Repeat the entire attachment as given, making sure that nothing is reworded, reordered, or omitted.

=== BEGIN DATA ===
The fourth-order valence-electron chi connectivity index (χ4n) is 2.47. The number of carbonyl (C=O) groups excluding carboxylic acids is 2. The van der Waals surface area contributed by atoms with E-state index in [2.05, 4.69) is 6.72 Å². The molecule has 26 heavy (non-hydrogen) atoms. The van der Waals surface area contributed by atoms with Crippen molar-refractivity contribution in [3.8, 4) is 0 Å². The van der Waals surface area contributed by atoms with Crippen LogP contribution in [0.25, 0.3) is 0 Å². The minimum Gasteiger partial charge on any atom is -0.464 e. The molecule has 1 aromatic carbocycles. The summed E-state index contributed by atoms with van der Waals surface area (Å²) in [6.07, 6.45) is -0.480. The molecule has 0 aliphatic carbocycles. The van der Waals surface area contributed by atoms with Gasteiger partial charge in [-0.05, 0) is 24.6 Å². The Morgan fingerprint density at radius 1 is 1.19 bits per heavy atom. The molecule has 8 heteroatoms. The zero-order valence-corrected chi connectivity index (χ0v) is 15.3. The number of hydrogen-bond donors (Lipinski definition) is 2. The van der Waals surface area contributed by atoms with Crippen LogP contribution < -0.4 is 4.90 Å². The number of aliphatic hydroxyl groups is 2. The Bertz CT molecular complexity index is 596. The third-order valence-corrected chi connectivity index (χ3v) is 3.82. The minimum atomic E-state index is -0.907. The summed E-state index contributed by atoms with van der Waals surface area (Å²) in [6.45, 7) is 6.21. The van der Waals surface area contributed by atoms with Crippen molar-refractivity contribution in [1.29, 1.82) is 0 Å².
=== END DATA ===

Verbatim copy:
The fourth-order valence-electron chi connectivity index (χ4n) is 2.47. The number of carbonyl (C=O) groups excluding carboxylic acids is 2. The van der Waals surface area contributed by atoms with E-state index in [2.05, 4.69) is 6.72 Å². The molecule has 26 heavy (non-hydrogen) atoms. The van der Waals surface area contributed by atoms with Crippen molar-refractivity contribution in [3.8, 4) is 0 Å². The van der Waals surface area contributed by atoms with Crippen LogP contribution in [0.25, 0.3) is 0 Å². The minimum Gasteiger partial charge on any atom is -0.464 e. The molecule has 1 aromatic carbocycles. The summed E-state index contributed by atoms with van der Waals surface area (Å²) in [6.07, 6.45) is -0.480. The molecule has 0 aliphatic carbocycles. The van der Waals surface area contributed by atoms with Gasteiger partial charge in [-0.05, 0) is 24.6 Å². The Morgan fingerprint density at radius 1 is 1.19 bits per heavy atom. The molecule has 8 heteroatoms. The zero-order valence-corrected chi connectivity index (χ0v) is 15.3. The number of hydrogen-bond donors (Lipinski definition) is 2. The van der Waals surface area contributed by atoms with Crippen LogP contribution < -0.4 is 4.90 Å². The number of aliphatic hydroxyl groups is 2. The Bertz CT molecular complexity index is 596. The third-order valence-corrected chi connectivity index (χ3v) is 3.82. The minimum atomic E-state index is -0.907. The summed E-state index contributed by atoms with van der Waals surface area (Å²) in [6.45, 7) is 6.21. The van der Waals surface area contributed by atoms with Crippen molar-refractivity contribution in [1.29, 1.82) is 0 Å².